Promotion ballot stalls Cambridge budget

June 27, 1997

Cambridge University has suffered its first major embarrassment in the row over its procedures for promoting academic staff.

History lecturer Gill Evans, who claims "outdated and secretive" procedures unfairly deny staff promotion opportunities, is already pursuing her three-year campaign with the High Court and the Equal Opportunities Commission.

But now Cambridge has been forced to put its Pounds 250 million 1997/98 budget plans on hold, as Dr Evans has forced a ballot to revise this year's cash allocations to make way for more promotions. The ballot will take place in the autumn, too late for the new academic year in August.

Cambridge administrators are now unable to allocate any cash or pay salaries until after the ballot, although an emergency grace in the Regent House is expected to alleviate a total shutdown.

A Cambridge spokeswoman said that the forced ballot was "not a fiasco for us. It is a real inconvenience and there is pressure on the system. But things will not grind to a halt. And money will still be paid out."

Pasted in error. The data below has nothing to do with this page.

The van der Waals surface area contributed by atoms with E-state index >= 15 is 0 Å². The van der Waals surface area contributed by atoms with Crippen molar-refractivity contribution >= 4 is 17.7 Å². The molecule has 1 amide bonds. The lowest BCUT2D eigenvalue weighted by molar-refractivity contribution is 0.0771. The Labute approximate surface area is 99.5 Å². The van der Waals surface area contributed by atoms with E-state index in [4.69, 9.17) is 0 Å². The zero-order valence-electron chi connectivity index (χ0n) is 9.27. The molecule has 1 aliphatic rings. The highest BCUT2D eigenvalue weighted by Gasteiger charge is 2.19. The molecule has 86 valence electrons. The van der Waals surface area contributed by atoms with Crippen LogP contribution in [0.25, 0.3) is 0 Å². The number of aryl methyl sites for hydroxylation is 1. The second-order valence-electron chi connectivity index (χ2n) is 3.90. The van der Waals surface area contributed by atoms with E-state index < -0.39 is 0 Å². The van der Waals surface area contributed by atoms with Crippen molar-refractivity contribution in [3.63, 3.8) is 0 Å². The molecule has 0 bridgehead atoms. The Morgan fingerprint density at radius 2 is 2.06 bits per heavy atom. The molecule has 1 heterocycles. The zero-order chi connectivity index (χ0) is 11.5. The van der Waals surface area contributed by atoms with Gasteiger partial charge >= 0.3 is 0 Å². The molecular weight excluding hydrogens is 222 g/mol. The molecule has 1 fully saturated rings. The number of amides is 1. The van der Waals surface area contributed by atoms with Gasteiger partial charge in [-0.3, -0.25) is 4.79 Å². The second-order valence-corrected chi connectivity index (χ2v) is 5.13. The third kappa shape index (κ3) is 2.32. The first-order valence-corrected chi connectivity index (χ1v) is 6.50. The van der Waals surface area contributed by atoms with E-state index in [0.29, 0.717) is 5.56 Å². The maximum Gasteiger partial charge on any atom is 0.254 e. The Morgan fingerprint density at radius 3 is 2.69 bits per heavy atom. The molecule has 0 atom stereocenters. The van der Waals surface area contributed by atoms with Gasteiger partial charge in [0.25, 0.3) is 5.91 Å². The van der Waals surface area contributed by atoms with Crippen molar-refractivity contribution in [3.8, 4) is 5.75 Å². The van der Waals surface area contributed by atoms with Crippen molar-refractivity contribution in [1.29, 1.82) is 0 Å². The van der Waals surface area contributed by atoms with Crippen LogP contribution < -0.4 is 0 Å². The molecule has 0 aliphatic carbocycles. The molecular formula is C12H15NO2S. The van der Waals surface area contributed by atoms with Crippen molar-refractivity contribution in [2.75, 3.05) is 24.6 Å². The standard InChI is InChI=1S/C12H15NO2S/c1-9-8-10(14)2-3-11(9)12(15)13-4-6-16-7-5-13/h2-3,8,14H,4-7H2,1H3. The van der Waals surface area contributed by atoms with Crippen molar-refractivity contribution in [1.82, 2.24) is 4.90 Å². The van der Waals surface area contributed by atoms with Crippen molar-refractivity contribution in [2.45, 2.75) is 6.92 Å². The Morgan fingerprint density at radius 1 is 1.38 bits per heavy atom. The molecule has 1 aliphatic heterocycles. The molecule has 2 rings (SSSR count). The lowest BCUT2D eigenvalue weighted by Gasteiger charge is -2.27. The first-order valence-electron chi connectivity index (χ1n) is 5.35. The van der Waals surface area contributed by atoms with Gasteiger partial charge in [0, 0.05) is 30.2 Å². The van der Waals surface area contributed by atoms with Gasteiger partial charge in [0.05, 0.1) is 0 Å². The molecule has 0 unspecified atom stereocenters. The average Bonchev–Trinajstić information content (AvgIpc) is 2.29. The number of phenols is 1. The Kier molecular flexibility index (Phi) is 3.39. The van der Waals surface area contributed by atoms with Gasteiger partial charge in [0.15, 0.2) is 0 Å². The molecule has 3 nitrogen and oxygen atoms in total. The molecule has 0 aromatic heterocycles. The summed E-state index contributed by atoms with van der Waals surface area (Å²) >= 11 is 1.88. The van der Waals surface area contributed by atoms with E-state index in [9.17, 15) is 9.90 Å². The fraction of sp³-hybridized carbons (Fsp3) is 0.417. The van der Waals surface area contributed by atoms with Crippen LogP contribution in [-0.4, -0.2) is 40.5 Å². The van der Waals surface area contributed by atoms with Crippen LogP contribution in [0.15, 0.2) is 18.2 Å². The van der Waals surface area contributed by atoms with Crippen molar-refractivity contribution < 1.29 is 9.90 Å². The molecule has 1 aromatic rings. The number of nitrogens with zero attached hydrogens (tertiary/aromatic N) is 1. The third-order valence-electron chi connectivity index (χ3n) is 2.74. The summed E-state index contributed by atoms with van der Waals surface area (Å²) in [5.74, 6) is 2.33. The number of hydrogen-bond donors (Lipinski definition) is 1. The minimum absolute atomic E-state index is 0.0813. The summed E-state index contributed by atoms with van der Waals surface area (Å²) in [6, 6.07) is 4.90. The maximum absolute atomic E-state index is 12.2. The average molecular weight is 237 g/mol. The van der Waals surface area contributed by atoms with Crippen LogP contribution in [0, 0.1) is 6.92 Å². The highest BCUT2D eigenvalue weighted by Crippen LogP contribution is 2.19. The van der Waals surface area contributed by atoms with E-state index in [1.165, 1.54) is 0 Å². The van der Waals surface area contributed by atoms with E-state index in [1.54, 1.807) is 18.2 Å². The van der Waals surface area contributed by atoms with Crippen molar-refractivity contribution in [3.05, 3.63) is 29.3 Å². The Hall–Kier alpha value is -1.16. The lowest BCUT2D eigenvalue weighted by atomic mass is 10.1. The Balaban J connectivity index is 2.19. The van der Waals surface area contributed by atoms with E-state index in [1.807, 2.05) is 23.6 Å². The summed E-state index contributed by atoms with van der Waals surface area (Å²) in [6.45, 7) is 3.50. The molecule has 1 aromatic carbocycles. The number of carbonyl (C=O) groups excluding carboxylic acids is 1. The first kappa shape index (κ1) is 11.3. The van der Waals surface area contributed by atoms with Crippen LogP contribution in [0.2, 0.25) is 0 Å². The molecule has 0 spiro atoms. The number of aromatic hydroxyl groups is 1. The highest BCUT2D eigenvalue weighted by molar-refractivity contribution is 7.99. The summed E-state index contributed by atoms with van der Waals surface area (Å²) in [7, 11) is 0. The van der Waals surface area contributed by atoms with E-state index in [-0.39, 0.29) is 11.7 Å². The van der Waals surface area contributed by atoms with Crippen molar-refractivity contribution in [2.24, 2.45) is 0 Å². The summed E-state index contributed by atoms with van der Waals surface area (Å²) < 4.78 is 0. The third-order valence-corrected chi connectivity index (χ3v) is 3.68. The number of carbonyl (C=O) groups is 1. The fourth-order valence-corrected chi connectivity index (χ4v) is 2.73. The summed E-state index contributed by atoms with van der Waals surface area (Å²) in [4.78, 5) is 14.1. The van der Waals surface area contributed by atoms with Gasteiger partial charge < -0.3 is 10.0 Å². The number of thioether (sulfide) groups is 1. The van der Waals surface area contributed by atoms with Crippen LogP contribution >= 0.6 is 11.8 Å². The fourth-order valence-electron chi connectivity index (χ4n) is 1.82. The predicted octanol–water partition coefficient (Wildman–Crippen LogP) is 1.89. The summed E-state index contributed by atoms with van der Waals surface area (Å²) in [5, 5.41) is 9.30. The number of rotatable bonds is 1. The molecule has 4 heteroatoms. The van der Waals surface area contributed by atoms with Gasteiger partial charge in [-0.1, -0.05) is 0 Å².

Dr Evans has collected over 50 signatures - 40 more than the minimum required - from Regent House's 3,300 members. Opponents have mocked the size of her support, but Dr Evans was still collecting as The THES went to press.

"I've got three more days," she said. "But even to collect 50 at a time when there are exam meetings and people are away is good."

Dr Evans is also claiming widespread support from outside the university.

In a letter to Dr Evans, former Cambridge lecturer Nigel Wilkins laments "the sterile impasse that, professionally, Cambridge proved to be".

Professor Wilkins was turned down for a readership in French at Cambridge, but has just been made a professor at the Sorbonne University in France.

"By its total lack of a proper career structure, Cambridge is losing many of its best people at an accelerating rate," he wrote.

The Equal Opportunities Commission is still considering Dr Evans's case.

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